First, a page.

Experimental study of bubble characteristics and heat transfer in subcooled flow boiling of R-134a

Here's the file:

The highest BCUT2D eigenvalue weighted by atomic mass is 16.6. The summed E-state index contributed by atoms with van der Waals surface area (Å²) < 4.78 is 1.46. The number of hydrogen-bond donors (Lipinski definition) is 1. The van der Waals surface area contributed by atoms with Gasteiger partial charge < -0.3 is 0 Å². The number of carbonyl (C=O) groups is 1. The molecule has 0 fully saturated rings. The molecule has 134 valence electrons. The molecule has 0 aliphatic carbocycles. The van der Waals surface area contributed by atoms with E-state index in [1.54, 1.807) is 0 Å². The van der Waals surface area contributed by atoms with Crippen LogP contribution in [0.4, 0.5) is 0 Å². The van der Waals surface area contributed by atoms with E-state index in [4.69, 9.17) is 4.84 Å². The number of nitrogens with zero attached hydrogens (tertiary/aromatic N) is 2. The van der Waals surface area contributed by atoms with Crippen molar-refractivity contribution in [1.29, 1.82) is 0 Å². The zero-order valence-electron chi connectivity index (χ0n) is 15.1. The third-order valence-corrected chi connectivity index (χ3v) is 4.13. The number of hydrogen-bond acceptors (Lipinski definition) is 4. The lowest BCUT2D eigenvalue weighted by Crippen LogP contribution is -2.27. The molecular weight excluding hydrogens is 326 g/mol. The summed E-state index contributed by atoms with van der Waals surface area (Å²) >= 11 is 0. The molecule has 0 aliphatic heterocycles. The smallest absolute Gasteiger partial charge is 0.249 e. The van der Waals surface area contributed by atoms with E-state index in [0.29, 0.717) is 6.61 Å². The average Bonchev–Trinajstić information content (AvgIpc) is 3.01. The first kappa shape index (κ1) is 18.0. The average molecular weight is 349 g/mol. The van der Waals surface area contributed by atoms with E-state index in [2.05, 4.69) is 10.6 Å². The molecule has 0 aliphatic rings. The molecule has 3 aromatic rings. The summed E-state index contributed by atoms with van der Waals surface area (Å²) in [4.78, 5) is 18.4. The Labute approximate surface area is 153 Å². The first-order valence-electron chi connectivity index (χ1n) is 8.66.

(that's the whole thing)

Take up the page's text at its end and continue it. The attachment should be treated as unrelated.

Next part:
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Because of its high heat transfer efficiency, subcooled flow boiling can contribute to the miniaturization of subsea heat exchangers. An experimental investigation was conducted to study the parametric influence on the distribution of bubble sizes and velocities as well as the heat transfer coefficient in the subcooled flow boiling of R-134a in a horizontal conventional annular channel. High-speed visualization was used to capture the flowing bubble behaviors at the end of a heated tube. The association between the heat transfer coefficients and various bubble characteristics, such as bubble size, velocity, population and interfacial area concentration, under different operating conditions were revealed. Most of the bubbles in the experiments slid along the upper part of the heated tube, while only tiny bubbles lifted off the surface. Bubble size distributions have a bimodal shape, composed of two different bubble size groups. The distributions of two bubble size groups follow the type 1 distribution of Pearson?s system and were interpolated using this system in order to to develop a population balance framework for further study. Bubble sliding velocities were based on size indicating that larger bubbles have higher sliding velocities, conversing to the bulk liquid velocity. Through investigating the observed bubble characteristics, coalescence during flowing was identified as the major mechanism of large bubbles formations. The interfacial area concentration shows a close association with the heat transfer coefficient, and they were correlated by a power function. The Jakob number, the ratio of densities and the Boiling numbers have consistent relations with the bubble sizes and velocities. New correlations were proposed for predicting bubble sizes and sliding velocities as functions of these three dimensionless numbers. The suggested correlations agree with the experimental data with deviations of less than 10%.